NZ: Boost productivity, adapt to the changing labour market
OECD – Paris, 15 June 2017
New Zealand: Boost productivity and adapt to the changing labour market, OECD says
The New Zealand economy continues enjoying a strong, broad-based expansion, driven by booming tourism, high net inward migration, solid construction activity and supportive monetary policy. Policymakers must remain vigilant, however, against high levels of household debt linked to inflated house prices, the potential impact of rising protectionist trade policies abroad and slowing Chinese economic growth, according to a new report from the OECD.
The OECD Economic Survey of New Zealand discusses the gap between the strong short-term outlook and long-term challenges posed by low productivity growth and a changing labour market.
The Survey, presented in Wellington by OECD Chief Economist Catherine L. Mann and New Zealand’s Minister of Finance Steven Joyce, notes that GDP growth has averaged around 3% for the past three years and is expected to remain at this level through 2018. It identifies priority areas for future reforms to ensure growth is sustainable, greener and benefits all New Zealanders.
“New Zealand’s robust economic growth and high levels of well-being are enviable, even among the highest-performing OECD countries,” Ms Mann said. “The challenge going forward is to enact reforms that will boost productivity, to improve on today’s strong performance and ensure that future generations also share in the prosperity. Continuously up-skilling the workforce will also be essential to maintain high levels of employment in the face of a changing labour market.”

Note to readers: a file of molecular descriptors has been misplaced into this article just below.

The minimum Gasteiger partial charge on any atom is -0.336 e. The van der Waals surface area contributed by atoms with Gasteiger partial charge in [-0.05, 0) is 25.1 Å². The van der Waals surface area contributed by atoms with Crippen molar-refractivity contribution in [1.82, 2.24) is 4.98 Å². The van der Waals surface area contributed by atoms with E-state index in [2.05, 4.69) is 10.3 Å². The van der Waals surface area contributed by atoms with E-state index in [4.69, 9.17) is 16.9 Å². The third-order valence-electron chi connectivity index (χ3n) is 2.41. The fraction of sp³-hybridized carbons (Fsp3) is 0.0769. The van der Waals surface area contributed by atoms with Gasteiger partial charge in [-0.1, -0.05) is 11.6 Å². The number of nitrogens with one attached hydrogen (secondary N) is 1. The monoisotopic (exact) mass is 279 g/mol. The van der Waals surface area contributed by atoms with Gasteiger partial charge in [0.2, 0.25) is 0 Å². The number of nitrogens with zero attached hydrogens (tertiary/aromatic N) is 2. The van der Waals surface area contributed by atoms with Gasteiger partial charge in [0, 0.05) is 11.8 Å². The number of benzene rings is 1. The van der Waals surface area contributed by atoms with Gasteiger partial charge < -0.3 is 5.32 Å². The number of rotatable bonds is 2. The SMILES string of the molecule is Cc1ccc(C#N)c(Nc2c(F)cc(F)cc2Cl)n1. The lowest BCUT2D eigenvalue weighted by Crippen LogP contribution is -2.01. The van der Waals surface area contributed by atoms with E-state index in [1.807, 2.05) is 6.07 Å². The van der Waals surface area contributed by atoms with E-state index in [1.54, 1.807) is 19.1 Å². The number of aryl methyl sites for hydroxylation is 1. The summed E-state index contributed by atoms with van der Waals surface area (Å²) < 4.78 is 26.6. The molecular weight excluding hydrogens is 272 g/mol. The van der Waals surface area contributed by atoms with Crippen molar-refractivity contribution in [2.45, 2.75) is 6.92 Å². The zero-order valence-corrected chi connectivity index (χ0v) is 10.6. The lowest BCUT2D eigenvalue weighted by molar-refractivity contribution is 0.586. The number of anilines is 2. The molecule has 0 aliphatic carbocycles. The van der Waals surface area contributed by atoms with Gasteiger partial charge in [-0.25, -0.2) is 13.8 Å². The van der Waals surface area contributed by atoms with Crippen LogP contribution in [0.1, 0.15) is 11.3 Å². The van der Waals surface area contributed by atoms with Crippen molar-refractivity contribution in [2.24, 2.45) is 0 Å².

The Survey shows that employment in New Zealand is shifting to high-skilled occupations, with strong growth in the share of people working in managerial and professional jobs and declining employment shares in agriculture and manufacturing. As is the case in many countries worldwide, digitisation is driving demand for high-skilled workers while creating more difficult conditions for their lower-skilled counterparts.
With these pressures likely to grow, the Survey recommends New Zealand improve the education system, with higher minimum standards, better teaching of mathematics and stronger efforts to match fields of study in higher education with labour market demand. It also recommends increasing access to training programmes, to allow workers to acquire complementary skills, and strengthening today’s limited arrangements for supporting displaced workers.
The Survey recommends a range of reforms to improve productivity in New Zealand, which remains well below leading OECD countries. These include reducing barriers to foreign direct investment, lowering the corporate tax rate, expanding infrastructure funding options to increase housing supply, reviewing the insolvency regime and provisions for misuse of market power and increasing support for business innovation.
To make future growth greener and more sustainable, the Survey recommends New Zealand develop a long-term vision for a transition towards a low-carbon economy, which could include the introduction of pollution charges, cap-and-trade measures and an increase in the price of carbon emissions. The expansion of water trading and pricing would help ensure that scarce water goes to its best use, while increased funding for research into mitigation technologies would improve environmental outcomes, particularly in the farm sector, the Survey said.
An Overview of the Economic Survey, with the main conclusions, is accessible at:http://www.oecd.org/economy/surveys/economic-survey-new-zealand.htm.